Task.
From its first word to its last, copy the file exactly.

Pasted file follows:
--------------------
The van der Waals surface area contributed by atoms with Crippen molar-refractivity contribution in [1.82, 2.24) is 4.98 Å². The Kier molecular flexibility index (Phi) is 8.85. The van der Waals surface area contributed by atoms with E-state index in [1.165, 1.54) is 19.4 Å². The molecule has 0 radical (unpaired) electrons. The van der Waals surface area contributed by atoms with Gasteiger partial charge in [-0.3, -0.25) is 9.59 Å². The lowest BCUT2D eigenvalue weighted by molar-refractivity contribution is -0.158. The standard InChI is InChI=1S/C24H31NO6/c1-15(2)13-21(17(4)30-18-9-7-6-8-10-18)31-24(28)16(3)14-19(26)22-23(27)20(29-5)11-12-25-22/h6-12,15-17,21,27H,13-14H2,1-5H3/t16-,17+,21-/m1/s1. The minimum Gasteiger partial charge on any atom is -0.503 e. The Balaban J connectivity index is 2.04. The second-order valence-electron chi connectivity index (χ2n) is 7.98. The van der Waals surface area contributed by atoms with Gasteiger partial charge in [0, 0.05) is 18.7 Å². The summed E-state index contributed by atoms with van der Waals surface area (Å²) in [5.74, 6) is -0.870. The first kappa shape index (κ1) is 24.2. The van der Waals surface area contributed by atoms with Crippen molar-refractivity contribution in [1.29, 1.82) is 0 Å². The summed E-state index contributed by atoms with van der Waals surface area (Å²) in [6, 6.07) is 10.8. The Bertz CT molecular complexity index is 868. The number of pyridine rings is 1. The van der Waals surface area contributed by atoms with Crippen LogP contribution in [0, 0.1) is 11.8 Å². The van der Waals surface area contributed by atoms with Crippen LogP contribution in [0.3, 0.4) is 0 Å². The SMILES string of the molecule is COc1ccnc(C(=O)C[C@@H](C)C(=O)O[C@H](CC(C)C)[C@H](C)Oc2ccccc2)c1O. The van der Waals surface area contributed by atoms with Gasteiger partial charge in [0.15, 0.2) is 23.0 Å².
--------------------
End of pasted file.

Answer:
The van der Waals surface area contributed by atoms with Crippen molar-refractivity contribution in [1.82, 2.24) is 4.98 Å². The Kier molecular flexibility index (Phi) is 8.85. The van der Waals surface area contributed by atoms with E-state index in [1.165, 1.54) is 19.4 Å². The molecule has 0 radical (unpaired) electrons. The van der Waals surface area contributed by atoms with Gasteiger partial charge in [-0.3, -0.25) is 9.59 Å². The lowest BCUT2D eigenvalue weighted by molar-refractivity contribution is -0.158. The standard InChI is InChI=1S/C24H31NO6/c1-15(2)13-21(17(4)30-18-9-7-6-8-10-18)31-24(28)16(3)14-19(26)22-23(27)20(29-5)11-12-25-22/h6-12,15-17,21,27H,13-14H2,1-5H3/t16-,17+,21-/m1/s1. The minimum Gasteiger partial charge on any atom is -0.503 e. The Balaban J connectivity index is 2.04. The second-order valence-electron chi connectivity index (χ2n) is 7.98. The van der Waals surface area contributed by atoms with Gasteiger partial charge in [0, 0.05) is 18.7 Å². The summed E-state index contributed by atoms with van der Waals surface area (Å²) in [5.74, 6) is -0.870. The first kappa shape index (κ1) is 24.2. The van der Waals surface area contributed by atoms with Crippen molar-refractivity contribution in [1.29, 1.82) is 0 Å². The summed E-state index contributed by atoms with van der Waals surface area (Å²) in [6, 6.07) is 10.8. The Bertz CT molecular complexity index is 868. The number of pyridine rings is 1. The van der Waals surface area contributed by atoms with Crippen LogP contribution in [0, 0.1) is 11.8 Å². The van der Waals surface area contributed by atoms with Crippen LogP contribution in [0.3, 0.4) is 0 Å². The SMILES string of the molecule is COc1ccnc(C(=O)C[C@@H](C)C(=O)O[C@H](CC(C)C)[C@H](C)Oc2ccccc2)c1O. The van der Waals surface area contributed by atoms with Gasteiger partial charge in [0.15, 0.2) is 23.0 Å².